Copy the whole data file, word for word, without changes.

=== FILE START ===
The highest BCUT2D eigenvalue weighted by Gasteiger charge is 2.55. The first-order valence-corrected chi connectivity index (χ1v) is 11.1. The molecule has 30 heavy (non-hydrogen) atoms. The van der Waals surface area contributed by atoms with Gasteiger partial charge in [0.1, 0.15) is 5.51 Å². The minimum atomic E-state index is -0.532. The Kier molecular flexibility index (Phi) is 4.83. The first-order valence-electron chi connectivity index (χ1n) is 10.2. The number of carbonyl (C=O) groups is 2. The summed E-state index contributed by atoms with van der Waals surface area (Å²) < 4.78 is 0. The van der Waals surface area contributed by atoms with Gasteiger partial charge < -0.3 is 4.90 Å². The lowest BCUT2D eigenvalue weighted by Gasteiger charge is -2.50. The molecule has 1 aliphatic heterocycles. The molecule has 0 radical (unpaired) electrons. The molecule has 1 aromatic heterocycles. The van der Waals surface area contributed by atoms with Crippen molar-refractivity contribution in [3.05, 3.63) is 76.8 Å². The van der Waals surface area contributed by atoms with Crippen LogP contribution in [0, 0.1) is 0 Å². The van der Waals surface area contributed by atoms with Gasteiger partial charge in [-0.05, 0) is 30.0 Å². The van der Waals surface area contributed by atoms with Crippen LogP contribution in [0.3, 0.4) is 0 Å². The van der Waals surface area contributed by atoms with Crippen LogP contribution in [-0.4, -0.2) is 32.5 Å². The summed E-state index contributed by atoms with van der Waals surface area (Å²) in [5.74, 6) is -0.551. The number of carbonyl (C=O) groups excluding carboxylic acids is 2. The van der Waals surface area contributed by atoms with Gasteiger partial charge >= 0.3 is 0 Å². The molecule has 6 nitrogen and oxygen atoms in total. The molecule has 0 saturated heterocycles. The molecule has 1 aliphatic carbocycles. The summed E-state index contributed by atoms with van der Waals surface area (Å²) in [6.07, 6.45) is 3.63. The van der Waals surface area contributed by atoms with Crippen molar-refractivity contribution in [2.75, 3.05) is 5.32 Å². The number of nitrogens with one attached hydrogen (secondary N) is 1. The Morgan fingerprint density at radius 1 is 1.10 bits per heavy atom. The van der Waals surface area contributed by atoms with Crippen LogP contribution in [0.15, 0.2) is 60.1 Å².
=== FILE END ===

The highest BCUT2D eigenvalue weighted by Gasteiger charge is 2.55. The first-order valence-corrected chi connectivity index (χ1v) is 11.1. The molecule has 30 heavy (non-hydrogen) atoms. The van der Waals surface area contributed by atoms with Gasteiger partial charge in [0.1, 0.15) is 5.51 Å². The minimum atomic E-state index is -0.532. The Kier molecular flexibility index (Phi) is 4.83. The first-order valence-electron chi connectivity index (χ1n) is 10.2. The number of carbonyl (C=O) groups is 2. The summed E-state index contributed by atoms with van der Waals surface area (Å²) < 4.78 is 0. The van der Waals surface area contributed by atoms with Gasteiger partial charge < -0.3 is 4.90 Å². The lowest BCUT2D eigenvalue weighted by Gasteiger charge is -2.50. The molecule has 1 aliphatic heterocycles. The molecule has 0 radical (unpaired) electrons. The molecule has 1 aromatic heterocycles. The van der Waals surface area contributed by atoms with Crippen molar-refractivity contribution in [3.05, 3.63) is 76.8 Å². The van der Waals surface area contributed by atoms with Crippen LogP contribution in [0, 0.1) is 0 Å². The van der Waals surface area contributed by atoms with Gasteiger partial charge in [-0.05, 0) is 30.0 Å². The van der Waals surface area contributed by atoms with Crippen LogP contribution in [0.3, 0.4) is 0 Å². The van der Waals surface area contributed by atoms with Crippen LogP contribution in [-0.4, -0.2) is 32.5 Å². The summed E-state index contributed by atoms with van der Waals surface area (Å²) in [5.74, 6) is -0.551. The number of carbonyl (C=O) groups excluding carboxylic acids is 2. The van der Waals surface area contributed by atoms with Gasteiger partial charge >= 0.3 is 0 Å². The molecule has 6 nitrogen and oxygen atoms in total. The molecule has 0 saturated heterocycles. The molecule has 1 aliphatic carbocycles. The summed E-state index contributed by atoms with van der Waals surface area (Å²) in [6.07, 6.45) is 3.63. The van der Waals surface area contributed by atoms with Crippen molar-refractivity contribution in [2.75, 3.05) is 5.32 Å². The number of nitrogens with one attached hydrogen (secondary N) is 1. The Morgan fingerprint density at radius 1 is 1.10 bits per heavy atom. The van der Waals surface area contributed by atoms with Crippen LogP contribution in [0.15, 0.2) is 60.1 Å².